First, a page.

Genetics of the ceramide/sphingosine-1-phosphate rheostat in blood pressure regulation and hypertension
1 Copenhagen University Hospital at Hvidovre, Department of Clinical Biochemistry, Genetics, and Molecular Biology, Kettegaard All 26, 2650 Hvidovre, Denmark
2 Research Centre for Prevention and Health, Copenhagen University Hospital at Glostrup, Ndr. Ringvej 57, 2600 Glostrup, Denmark
3 Copenhagen University Hospital at Hvidovre, Department of Endocrinology, Kettegaard All 26, 2650 Hvidovre, Denmark
4 Copenhagen University Hospital at Hvidovre, Clinical Research Unit, Kettegaard All 26, 2650 Hvidovre, Denmark
5 Copenhagen University Hospital at Glostrup, Deparement of Caridology Ndr. Ringvej 57, 2600 Glostrup, Denmark
Citation and License
BMC Genetics 2011, 12:44 doi:10.1186/1471-2156-12-44Published: 13 May 2011
Several attempts to decipher the genetics of hypertension of unknown causes have been made including large-scale genome-wide association analysis (GWA), but only a few genes have been identified. Unsolved heterogeneity of the regulation of blood pressure and the shortcomings of the prevailing monogenic approach to capture genetic effects in a polygenic condition are the main reasons for the modest results. The level of the blood pressure is the consequence of the genotypic state of the presumably vast network of genes involved in regulating the vascular tonus and hence the blood pressure. Recently it has been suggested that components of the sphingolipid metabolism pathways may be of importance in vascular physiology. The basic metabolic network of sphingolipids has been established, but the influence of genetic variations on the blood pressure is not known. In the approach presented here the impact of genetic variations in the sphingolipid metabolism is elucidated by a two-step procedure. First, the physiological heterogeneity of the blood pressure is resolved by a latent class/structural equation modelling to obtain homogenous subpopulations. Second, the genetic effects of the sphingolipid metabolism with focus on de novo synthesis of ceramide are analysed. The model does not assume a particular genetic model, but assumes that genes operate in networks.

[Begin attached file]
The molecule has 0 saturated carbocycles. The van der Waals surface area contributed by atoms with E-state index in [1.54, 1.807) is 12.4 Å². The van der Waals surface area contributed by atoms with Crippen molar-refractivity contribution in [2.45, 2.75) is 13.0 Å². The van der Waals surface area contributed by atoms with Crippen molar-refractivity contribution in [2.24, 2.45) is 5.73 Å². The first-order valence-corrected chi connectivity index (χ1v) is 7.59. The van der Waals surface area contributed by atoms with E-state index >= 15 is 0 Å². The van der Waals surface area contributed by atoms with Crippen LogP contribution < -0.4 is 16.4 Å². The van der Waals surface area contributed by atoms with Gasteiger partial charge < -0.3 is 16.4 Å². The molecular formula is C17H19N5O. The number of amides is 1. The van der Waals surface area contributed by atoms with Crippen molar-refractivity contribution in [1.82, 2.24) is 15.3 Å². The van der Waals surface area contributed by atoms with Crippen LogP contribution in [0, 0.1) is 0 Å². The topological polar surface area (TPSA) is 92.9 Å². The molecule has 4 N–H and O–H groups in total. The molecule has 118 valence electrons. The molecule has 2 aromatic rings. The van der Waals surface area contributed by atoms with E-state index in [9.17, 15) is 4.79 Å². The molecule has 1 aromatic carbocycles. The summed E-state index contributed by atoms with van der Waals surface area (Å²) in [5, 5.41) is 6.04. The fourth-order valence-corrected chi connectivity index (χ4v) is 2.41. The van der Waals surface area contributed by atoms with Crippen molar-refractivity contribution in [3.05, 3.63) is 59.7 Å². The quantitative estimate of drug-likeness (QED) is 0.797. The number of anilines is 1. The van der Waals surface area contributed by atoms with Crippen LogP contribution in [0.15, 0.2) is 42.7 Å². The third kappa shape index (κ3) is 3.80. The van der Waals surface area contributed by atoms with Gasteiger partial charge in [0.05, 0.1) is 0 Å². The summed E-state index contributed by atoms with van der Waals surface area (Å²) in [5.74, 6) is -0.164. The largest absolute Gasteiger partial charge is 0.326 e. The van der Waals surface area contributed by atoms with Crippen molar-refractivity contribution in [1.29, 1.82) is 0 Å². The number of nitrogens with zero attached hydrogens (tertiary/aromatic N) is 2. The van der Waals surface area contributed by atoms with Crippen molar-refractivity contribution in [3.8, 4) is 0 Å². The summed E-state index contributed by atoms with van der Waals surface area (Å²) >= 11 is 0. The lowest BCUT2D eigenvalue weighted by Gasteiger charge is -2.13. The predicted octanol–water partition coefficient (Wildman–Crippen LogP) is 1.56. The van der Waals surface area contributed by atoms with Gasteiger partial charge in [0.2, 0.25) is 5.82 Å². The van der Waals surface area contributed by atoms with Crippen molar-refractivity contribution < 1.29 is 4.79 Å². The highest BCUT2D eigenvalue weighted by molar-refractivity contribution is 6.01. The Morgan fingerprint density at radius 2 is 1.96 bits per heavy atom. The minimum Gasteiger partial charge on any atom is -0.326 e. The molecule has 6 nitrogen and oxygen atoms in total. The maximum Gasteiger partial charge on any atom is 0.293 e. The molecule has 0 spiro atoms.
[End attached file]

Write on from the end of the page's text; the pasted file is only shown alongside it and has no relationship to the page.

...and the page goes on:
The stratification of the study population revealed that (at least) 14 distinct subpopulations are present with different propensity to develop hypertension. Main effects of genes in the de novo synthesis of ceramides were rare (0.14% of all possible). However, epistasis was highly significant and prevalent amounting to approximately 70% of all possible two-gene interactions. The phenotypic variance explained by the ceramide synthesis network were substantial in 4 of the subpopulations amounting to more than 50% in the subpopulation in which all subjects were hypertensive. Construction of the network using the epistatic values revealed that only 17% of the interactions detected were in the direct metabolic pathway, the remaining jumping one or more intermediates.
This study established the components of the ceramide/sphingosine-1-phosphate rheostat as central to blood pressure regulation. The results in addition confirm that epistasis is of paramount importance and is most conspicuous in the regulation of the rheostat network. Finally, it is shown that applying a simple case-control approach with single gene association analysis is bound to fail, short of identifying a few potential genes with small effects.